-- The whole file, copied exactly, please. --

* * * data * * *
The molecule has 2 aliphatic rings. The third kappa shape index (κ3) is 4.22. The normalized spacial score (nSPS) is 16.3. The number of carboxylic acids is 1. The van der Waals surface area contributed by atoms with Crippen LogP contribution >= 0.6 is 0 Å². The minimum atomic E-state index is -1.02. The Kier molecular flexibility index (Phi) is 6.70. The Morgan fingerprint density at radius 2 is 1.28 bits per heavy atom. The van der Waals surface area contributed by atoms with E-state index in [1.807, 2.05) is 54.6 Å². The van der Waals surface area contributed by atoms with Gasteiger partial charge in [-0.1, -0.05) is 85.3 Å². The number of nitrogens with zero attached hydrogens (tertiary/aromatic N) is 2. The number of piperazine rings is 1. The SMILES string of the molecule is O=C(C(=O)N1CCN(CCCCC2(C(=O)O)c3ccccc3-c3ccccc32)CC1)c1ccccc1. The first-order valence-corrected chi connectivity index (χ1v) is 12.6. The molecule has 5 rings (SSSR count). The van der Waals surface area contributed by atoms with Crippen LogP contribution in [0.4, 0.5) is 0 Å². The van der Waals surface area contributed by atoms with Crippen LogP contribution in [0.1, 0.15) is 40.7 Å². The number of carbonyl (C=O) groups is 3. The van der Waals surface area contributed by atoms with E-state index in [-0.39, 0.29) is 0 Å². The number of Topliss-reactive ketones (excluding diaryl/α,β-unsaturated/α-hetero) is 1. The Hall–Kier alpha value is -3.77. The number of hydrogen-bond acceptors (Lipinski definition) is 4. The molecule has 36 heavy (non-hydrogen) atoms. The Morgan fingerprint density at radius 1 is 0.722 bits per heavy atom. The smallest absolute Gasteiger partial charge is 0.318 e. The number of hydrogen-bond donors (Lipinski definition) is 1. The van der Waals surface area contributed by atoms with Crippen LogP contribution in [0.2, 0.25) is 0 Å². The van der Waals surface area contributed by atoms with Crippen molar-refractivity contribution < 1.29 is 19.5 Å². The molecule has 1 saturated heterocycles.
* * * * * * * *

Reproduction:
The molecule has 2 aliphatic rings. The third kappa shape index (κ3) is 4.22. The normalized spacial score (nSPS) is 16.3. The number of carboxylic acids is 1. The van der Waals surface area contributed by atoms with Crippen LogP contribution >= 0.6 is 0 Å². The minimum atomic E-state index is -1.02. The Kier molecular flexibility index (Phi) is 6.70. The Morgan fingerprint density at radius 2 is 1.28 bits per heavy atom. The van der Waals surface area contributed by atoms with E-state index in [1.807, 2.05) is 54.6 Å². The van der Waals surface area contributed by atoms with Gasteiger partial charge in [-0.1, -0.05) is 85.3 Å². The number of nitrogens with zero attached hydrogens (tertiary/aromatic N) is 2. The number of piperazine rings is 1. The SMILES string of the molecule is O=C(C(=O)N1CCN(CCCCC2(C(=O)O)c3ccccc3-c3ccccc32)CC1)c1ccccc1. The first-order valence-corrected chi connectivity index (χ1v) is 12.6. The molecule has 5 rings (SSSR count). The van der Waals surface area contributed by atoms with Crippen LogP contribution in [0.4, 0.5) is 0 Å². The van der Waals surface area contributed by atoms with Crippen LogP contribution in [0.1, 0.15) is 40.7 Å². The number of carbonyl (C=O) groups is 3. The van der Waals surface area contributed by atoms with E-state index in [-0.39, 0.29) is 0 Å². The number of Topliss-reactive ketones (excluding diaryl/α,β-unsaturated/α-hetero) is 1. The Hall–Kier alpha value is -3.77. The number of hydrogen-bond acceptors (Lipinski definition) is 4. The molecule has 36 heavy (non-hydrogen) atoms. The Morgan fingerprint density at radius 1 is 0.722 bits per heavy atom. The smallest absolute Gasteiger partial charge is 0.318 e. The number of hydrogen-bond donors (Lipinski definition) is 1. The van der Waals surface area contributed by atoms with Crippen LogP contribution in [0.2, 0.25) is 0 Å². The van der Waals surface area contributed by atoms with Crippen molar-refractivity contribution < 1.29 is 19.5 Å². The molecule has 1 saturated heterocycles.